Polls Were Wrong (again). They Often Are


Today, I want to discuss the sentiment/behavior divide.

If you have been reading this site any length of time, you know of my disdain for sentiment surveys. The poster child for this has been the Black Friday Retail shopping surveys, which I have been lambasting for 15 years.

There are many other forms of bad surveys, and front and center are the Political polls. They are a specialized form of problematic sentiment surveys, and if 2016 didn’t convince you of this, 2020 should.

This is not hindsight bias. On October 2nd, I explained why skepticism of polls was warranted:

“What are the odds that the person responding to a pollster:

-Is part of a representative pool that is similar to the electorate?
-Will or won’t change their mind?
-Is responding honestly to the questions?
-Will actually cast a vote at all?

The variables are many, and they are not neatly captured by polling.” 1

That said, I wish I was even more skeptical of the polls than I have been.

Wishful thinking creeps into everything we see and do. In a play on the traditional stock/bond portfolio, I noted what the new 60/40 was: “Assume anything you read from either side is about 60% data analysis, 40% wishful thinking.”

I noted it was a reminder to be cautious about any predictions I might even think about making. Man, was that ever true.

The key is the difference between measuring sentiment versus predicting actual behavior.  The question of “Who Will You Vote For?” in polls is overly simplistic. That might capture sentiment at any given moment, but it misses many bigger issues.

Pollsters have tried a variety of methods to get around the sentiment/behavior divide. They try to ask other questions, in order to circumvent this issue:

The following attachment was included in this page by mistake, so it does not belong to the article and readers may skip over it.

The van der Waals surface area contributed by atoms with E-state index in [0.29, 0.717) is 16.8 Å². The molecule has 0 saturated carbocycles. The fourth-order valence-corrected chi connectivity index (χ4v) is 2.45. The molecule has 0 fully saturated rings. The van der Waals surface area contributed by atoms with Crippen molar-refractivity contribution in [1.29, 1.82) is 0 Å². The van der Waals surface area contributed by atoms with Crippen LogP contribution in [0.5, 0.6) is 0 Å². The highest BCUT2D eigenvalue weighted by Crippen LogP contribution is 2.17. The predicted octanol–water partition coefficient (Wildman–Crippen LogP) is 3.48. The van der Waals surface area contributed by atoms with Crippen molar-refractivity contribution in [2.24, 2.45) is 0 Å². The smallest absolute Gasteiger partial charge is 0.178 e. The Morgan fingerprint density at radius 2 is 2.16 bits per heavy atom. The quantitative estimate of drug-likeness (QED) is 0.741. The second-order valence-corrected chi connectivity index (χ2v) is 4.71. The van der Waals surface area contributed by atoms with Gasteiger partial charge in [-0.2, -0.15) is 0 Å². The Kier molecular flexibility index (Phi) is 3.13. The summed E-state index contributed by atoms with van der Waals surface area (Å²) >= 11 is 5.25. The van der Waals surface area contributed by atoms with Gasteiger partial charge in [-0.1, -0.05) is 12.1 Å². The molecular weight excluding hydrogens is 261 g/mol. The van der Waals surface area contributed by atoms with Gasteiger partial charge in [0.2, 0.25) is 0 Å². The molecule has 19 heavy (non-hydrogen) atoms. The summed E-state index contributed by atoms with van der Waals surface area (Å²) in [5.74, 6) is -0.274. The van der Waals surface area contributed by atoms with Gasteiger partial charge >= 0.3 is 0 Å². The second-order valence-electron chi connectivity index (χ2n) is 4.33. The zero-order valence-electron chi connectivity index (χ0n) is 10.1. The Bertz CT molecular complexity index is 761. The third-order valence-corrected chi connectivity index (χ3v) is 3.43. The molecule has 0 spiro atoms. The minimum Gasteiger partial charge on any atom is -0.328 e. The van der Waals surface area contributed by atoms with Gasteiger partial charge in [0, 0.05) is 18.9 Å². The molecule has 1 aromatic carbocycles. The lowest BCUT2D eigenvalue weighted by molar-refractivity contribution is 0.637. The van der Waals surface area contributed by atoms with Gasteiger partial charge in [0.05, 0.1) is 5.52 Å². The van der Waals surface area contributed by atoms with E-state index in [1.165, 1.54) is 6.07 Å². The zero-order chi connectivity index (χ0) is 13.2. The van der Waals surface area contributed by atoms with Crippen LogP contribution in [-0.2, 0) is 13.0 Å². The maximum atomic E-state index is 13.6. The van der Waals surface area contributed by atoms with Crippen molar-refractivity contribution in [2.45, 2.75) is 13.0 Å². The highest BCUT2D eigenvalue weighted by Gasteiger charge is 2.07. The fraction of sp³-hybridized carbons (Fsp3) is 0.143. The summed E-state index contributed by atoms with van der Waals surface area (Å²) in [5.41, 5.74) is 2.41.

-How likely are you to vote?

-Who are your friends and family voting for?

-Who do you think will win?

But the bottom line is simply this: When you ask someone a question about a future behavior, the answer you get is their current belief about what they expect to do at some defined point beyond today. Pollsters have yet to figure out how to do this for national polls in a large regionally diverse nation like America.

I hope I get wrong he following prediction: We will completely forget about this lesson in 2024.




Prediction Markets, Polls and the President’s Covid19 (October 2, 2020)

Black Friday #Fails

Prediction Markets



1. “In my mind, the biggest variable being which side gets out the vote more effectively. Not all elections are as portent and motivating as this one is. But in most elections, the side that does the better job of getting out the vote — especially in those swing states — has the best chance of winning. This is not well captured by either polling or betting markets.”


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